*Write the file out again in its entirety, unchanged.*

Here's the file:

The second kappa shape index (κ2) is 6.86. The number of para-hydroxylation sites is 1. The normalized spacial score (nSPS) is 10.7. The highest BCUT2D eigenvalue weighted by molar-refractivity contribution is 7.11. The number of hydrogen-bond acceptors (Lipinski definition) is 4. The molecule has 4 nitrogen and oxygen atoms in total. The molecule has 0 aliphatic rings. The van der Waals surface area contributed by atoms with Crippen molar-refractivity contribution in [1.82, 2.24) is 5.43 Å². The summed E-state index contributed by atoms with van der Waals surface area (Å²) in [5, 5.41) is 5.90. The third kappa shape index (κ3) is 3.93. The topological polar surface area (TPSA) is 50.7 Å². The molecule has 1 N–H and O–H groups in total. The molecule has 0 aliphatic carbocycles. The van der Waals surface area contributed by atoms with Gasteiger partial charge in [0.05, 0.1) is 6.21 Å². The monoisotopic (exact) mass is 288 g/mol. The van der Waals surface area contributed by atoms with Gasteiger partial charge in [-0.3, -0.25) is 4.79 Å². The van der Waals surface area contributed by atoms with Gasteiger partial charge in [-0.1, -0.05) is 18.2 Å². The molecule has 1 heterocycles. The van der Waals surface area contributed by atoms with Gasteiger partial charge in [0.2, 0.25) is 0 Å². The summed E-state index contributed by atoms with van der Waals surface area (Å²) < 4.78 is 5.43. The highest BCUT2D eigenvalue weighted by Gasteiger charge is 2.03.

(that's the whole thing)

The second kappa shape index (κ2) is 6.86. The number of para-hydroxylation sites is 1. The normalized spacial score (nSPS) is 10.7. The highest BCUT2D eigenvalue weighted by molar-refractivity contribution is 7.11. The number of hydrogen-bond acceptors (Lipinski definition) is 4. The molecule has 4 nitrogen and oxygen atoms in total. The molecule has 0 aliphatic rings. The van der Waals surface area contributed by atoms with Crippen molar-refractivity contribution in [1.82, 2.24) is 5.43 Å². The summed E-state index contributed by atoms with van der Waals surface area (Å²) in [5, 5.41) is 5.90. The third kappa shape index (κ3) is 3.93. The topological polar surface area (TPSA) is 50.7 Å². The molecule has 1 N–H and O–H groups in total. The molecule has 0 aliphatic carbocycles. The van der Waals surface area contributed by atoms with Gasteiger partial charge in [0.05, 0.1) is 6.21 Å². The monoisotopic (exact) mass is 288 g/mol. The van der Waals surface area contributed by atoms with Gasteiger partial charge in [-0.3, -0.25) is 4.79 Å². The van der Waals surface area contributed by atoms with Gasteiger partial charge in [-0.1, -0.05) is 18.2 Å². The molecule has 1 heterocycles. The van der Waals surface area contributed by atoms with Gasteiger partial charge in [0.2, 0.25) is 0 Å². The summed E-state index contributed by atoms with van der Waals surface area (Å²) < 4.78 is 5.43. The highest BCUT2D eigenvalue weighted by Gasteiger charge is 2.03.